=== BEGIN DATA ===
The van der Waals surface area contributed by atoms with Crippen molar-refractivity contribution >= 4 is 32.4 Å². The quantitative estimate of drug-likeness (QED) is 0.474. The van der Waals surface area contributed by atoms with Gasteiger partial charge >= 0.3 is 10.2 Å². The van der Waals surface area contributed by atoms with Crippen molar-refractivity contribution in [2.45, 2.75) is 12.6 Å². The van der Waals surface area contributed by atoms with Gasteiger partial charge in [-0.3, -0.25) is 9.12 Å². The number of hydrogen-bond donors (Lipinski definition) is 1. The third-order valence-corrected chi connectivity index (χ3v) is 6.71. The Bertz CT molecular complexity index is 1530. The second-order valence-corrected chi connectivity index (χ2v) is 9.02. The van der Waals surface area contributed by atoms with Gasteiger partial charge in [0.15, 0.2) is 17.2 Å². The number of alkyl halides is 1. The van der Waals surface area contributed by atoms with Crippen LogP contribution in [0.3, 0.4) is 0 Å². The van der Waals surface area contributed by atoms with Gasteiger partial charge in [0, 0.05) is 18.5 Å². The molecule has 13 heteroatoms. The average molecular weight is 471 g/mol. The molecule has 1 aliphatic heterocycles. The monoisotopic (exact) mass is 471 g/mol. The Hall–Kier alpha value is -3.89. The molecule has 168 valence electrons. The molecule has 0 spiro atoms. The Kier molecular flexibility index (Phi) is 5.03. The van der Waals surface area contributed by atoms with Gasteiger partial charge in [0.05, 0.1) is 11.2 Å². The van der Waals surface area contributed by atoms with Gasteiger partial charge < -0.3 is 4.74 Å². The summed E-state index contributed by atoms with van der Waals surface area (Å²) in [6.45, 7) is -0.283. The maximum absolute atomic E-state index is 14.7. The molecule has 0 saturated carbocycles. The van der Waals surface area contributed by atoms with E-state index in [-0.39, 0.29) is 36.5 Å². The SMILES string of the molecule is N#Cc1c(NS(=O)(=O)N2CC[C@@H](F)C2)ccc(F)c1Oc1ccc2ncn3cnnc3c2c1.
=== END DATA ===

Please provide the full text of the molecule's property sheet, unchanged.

The van der Waals surface area contributed by atoms with Crippen molar-refractivity contribution >= 4 is 32.4 Å². The quantitative estimate of drug-likeness (QED) is 0.474. The van der Waals surface area contributed by atoms with Gasteiger partial charge >= 0.3 is 10.2 Å². The van der Waals surface area contributed by atoms with Crippen molar-refractivity contribution in [2.45, 2.75) is 12.6 Å². The van der Waals surface area contributed by atoms with Gasteiger partial charge in [-0.3, -0.25) is 9.12 Å². The number of hydrogen-bond donors (Lipinski definition) is 1. The third-order valence-corrected chi connectivity index (χ3v) is 6.71. The Bertz CT molecular complexity index is 1530. The second-order valence-corrected chi connectivity index (χ2v) is 9.02. The van der Waals surface area contributed by atoms with Gasteiger partial charge in [0.15, 0.2) is 17.2 Å². The number of alkyl halides is 1. The van der Waals surface area contributed by atoms with Crippen LogP contribution in [0.3, 0.4) is 0 Å². The van der Waals surface area contributed by atoms with Gasteiger partial charge in [0, 0.05) is 18.5 Å². The molecule has 13 heteroatoms. The average molecular weight is 471 g/mol. The molecule has 1 aliphatic heterocycles. The monoisotopic (exact) mass is 471 g/mol. The Hall–Kier alpha value is -3.89. The molecule has 168 valence electrons. The molecule has 0 spiro atoms. The Kier molecular flexibility index (Phi) is 5.03. The van der Waals surface area contributed by atoms with Gasteiger partial charge in [0.05, 0.1) is 11.2 Å². The van der Waals surface area contributed by atoms with Gasteiger partial charge < -0.3 is 4.74 Å². The summed E-state index contributed by atoms with van der Waals surface area (Å²) in [6.45, 7) is -0.283. The maximum absolute atomic E-state index is 14.7. The molecule has 0 saturated carbocycles. The van der Waals surface area contributed by atoms with E-state index in [-0.39, 0.29) is 36.5 Å². The SMILES string of the molecule is N#Cc1c(NS(=O)(=O)N2CC[C@@H](F)C2)ccc(F)c1Oc1ccc2ncn3cnnc3c2c1.